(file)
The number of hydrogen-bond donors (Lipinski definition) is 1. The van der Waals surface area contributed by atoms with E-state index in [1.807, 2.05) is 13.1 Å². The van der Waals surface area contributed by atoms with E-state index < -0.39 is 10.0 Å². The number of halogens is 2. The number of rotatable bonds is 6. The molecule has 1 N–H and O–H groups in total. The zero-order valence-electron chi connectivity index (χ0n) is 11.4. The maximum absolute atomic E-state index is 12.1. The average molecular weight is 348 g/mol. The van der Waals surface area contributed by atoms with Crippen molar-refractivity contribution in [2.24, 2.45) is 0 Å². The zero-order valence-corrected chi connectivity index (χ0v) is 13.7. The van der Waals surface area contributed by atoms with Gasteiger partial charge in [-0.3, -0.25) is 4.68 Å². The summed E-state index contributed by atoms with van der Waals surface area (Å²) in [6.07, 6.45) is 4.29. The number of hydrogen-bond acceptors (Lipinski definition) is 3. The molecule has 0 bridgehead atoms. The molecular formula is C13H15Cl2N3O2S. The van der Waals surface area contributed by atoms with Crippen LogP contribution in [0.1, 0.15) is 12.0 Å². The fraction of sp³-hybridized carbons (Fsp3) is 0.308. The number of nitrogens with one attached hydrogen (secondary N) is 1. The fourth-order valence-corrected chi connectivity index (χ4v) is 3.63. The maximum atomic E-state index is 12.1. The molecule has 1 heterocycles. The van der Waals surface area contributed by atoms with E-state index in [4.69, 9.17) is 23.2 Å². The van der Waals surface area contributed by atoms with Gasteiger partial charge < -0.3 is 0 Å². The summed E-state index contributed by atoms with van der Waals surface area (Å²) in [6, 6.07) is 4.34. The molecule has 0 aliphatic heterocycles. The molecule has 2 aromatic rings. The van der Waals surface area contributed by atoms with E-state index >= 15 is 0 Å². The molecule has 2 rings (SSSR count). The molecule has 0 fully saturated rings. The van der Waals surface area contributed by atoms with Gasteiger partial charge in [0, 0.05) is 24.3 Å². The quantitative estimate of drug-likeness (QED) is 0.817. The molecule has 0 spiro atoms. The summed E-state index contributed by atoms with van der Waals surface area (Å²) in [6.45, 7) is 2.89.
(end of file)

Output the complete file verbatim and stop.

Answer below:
The number of hydrogen-bond donors (Lipinski definition) is 1. The van der Waals surface area contributed by atoms with E-state index in [1.807, 2.05) is 13.1 Å². The van der Waals surface area contributed by atoms with E-state index < -0.39 is 10.0 Å². The number of halogens is 2. The number of rotatable bonds is 6. The molecule has 1 N–H and O–H groups in total. The zero-order valence-electron chi connectivity index (χ0n) is 11.4. The maximum absolute atomic E-state index is 12.1. The average molecular weight is 348 g/mol. The van der Waals surface area contributed by atoms with Crippen molar-refractivity contribution in [2.24, 2.45) is 0 Å². The zero-order valence-corrected chi connectivity index (χ0v) is 13.7. The van der Waals surface area contributed by atoms with Gasteiger partial charge in [-0.3, -0.25) is 4.68 Å². The summed E-state index contributed by atoms with van der Waals surface area (Å²) in [6.07, 6.45) is 4.29. The number of hydrogen-bond acceptors (Lipinski definition) is 3. The molecule has 0 bridgehead atoms. The molecular formula is C13H15Cl2N3O2S. The van der Waals surface area contributed by atoms with Crippen LogP contribution in [0.1, 0.15) is 12.0 Å². The fraction of sp³-hybridized carbons (Fsp3) is 0.308. The number of nitrogens with one attached hydrogen (secondary N) is 1. The fourth-order valence-corrected chi connectivity index (χ4v) is 3.63. The maximum atomic E-state index is 12.1. The molecule has 1 heterocycles. The van der Waals surface area contributed by atoms with E-state index in [4.69, 9.17) is 23.2 Å². The van der Waals surface area contributed by atoms with Gasteiger partial charge < -0.3 is 0 Å². The summed E-state index contributed by atoms with van der Waals surface area (Å²) in [6, 6.07) is 4.34. The molecule has 0 aliphatic heterocycles. The molecule has 2 aromatic rings. The van der Waals surface area contributed by atoms with E-state index >= 15 is 0 Å². The molecule has 2 rings (SSSR count). The molecule has 0 fully saturated rings. The van der Waals surface area contributed by atoms with Gasteiger partial charge in [0, 0.05) is 24.3 Å². The quantitative estimate of drug-likeness (QED) is 0.817. The molecule has 0 spiro atoms. The summed E-state index contributed by atoms with van der Waals surface area (Å²) in [6.45, 7) is 2.89.